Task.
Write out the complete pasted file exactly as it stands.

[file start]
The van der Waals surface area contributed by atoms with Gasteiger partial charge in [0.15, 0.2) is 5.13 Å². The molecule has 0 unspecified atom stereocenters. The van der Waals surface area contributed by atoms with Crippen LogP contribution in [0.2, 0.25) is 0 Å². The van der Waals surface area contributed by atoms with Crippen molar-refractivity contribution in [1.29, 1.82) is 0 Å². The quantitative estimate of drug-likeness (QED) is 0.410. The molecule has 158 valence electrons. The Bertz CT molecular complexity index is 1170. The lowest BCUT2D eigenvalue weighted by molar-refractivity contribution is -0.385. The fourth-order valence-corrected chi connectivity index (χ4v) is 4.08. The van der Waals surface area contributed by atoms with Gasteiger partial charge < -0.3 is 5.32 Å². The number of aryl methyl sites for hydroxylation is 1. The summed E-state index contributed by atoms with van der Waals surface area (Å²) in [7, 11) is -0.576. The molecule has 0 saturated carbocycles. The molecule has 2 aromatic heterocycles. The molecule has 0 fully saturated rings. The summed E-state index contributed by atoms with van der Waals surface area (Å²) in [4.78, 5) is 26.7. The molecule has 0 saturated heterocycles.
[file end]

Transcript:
The van der Waals surface area contributed by atoms with Gasteiger partial charge in [0.15, 0.2) is 5.13 Å². The molecule has 0 unspecified atom stereocenters. The van der Waals surface area contributed by atoms with Crippen LogP contribution in [0.2, 0.25) is 0 Å². The van der Waals surface area contributed by atoms with Crippen molar-refractivity contribution in [1.29, 1.82) is 0 Å². The quantitative estimate of drug-likeness (QED) is 0.410. The molecule has 158 valence electrons. The Bertz CT molecular complexity index is 1170. The lowest BCUT2D eigenvalue weighted by molar-refractivity contribution is -0.385. The fourth-order valence-corrected chi connectivity index (χ4v) is 4.08. The van der Waals surface area contributed by atoms with Gasteiger partial charge < -0.3 is 5.32 Å². The number of aryl methyl sites for hydroxylation is 1. The summed E-state index contributed by atoms with van der Waals surface area (Å²) in [7, 11) is -0.576. The molecule has 0 saturated carbocycles. The molecule has 2 aromatic heterocycles. The molecule has 0 fully saturated rings. The summed E-state index contributed by atoms with van der Waals surface area (Å²) in [4.78, 5) is 26.7. The molecule has 0 saturated heterocycles.